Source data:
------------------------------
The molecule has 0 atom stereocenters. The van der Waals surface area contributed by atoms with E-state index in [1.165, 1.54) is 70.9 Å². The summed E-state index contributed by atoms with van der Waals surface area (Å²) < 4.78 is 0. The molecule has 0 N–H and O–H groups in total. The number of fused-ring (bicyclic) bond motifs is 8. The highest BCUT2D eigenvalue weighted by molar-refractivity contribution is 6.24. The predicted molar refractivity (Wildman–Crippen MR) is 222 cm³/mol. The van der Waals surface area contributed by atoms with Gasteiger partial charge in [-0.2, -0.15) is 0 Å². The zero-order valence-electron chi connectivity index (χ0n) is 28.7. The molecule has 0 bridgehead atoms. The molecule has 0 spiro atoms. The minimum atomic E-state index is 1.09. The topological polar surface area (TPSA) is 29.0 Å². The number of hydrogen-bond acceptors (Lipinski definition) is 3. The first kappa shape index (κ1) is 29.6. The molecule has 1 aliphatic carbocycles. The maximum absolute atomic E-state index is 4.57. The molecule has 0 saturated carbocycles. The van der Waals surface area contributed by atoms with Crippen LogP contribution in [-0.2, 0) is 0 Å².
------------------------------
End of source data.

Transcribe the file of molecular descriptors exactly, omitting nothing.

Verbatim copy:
The molecule has 0 atom stereocenters. The van der Waals surface area contributed by atoms with E-state index in [1.165, 1.54) is 70.9 Å². The summed E-state index contributed by atoms with van der Waals surface area (Å²) < 4.78 is 0. The molecule has 0 N–H and O–H groups in total. The number of fused-ring (bicyclic) bond motifs is 8. The highest BCUT2D eigenvalue weighted by molar-refractivity contribution is 6.24. The predicted molar refractivity (Wildman–Crippen MR) is 222 cm³/mol. The van der Waals surface area contributed by atoms with Gasteiger partial charge in [-0.2, -0.15) is 0 Å². The zero-order valence-electron chi connectivity index (χ0n) is 28.7. The molecule has 0 bridgehead atoms. The molecule has 0 spiro atoms. The minimum atomic E-state index is 1.09. The topological polar surface area (TPSA) is 29.0 Å². The number of hydrogen-bond acceptors (Lipinski definition) is 3. The first kappa shape index (κ1) is 29.6. The molecule has 1 aliphatic carbocycles. The maximum absolute atomic E-state index is 4.57. The molecule has 0 saturated carbocycles. The van der Waals surface area contributed by atoms with Crippen LogP contribution in [-0.2, 0) is 0 Å².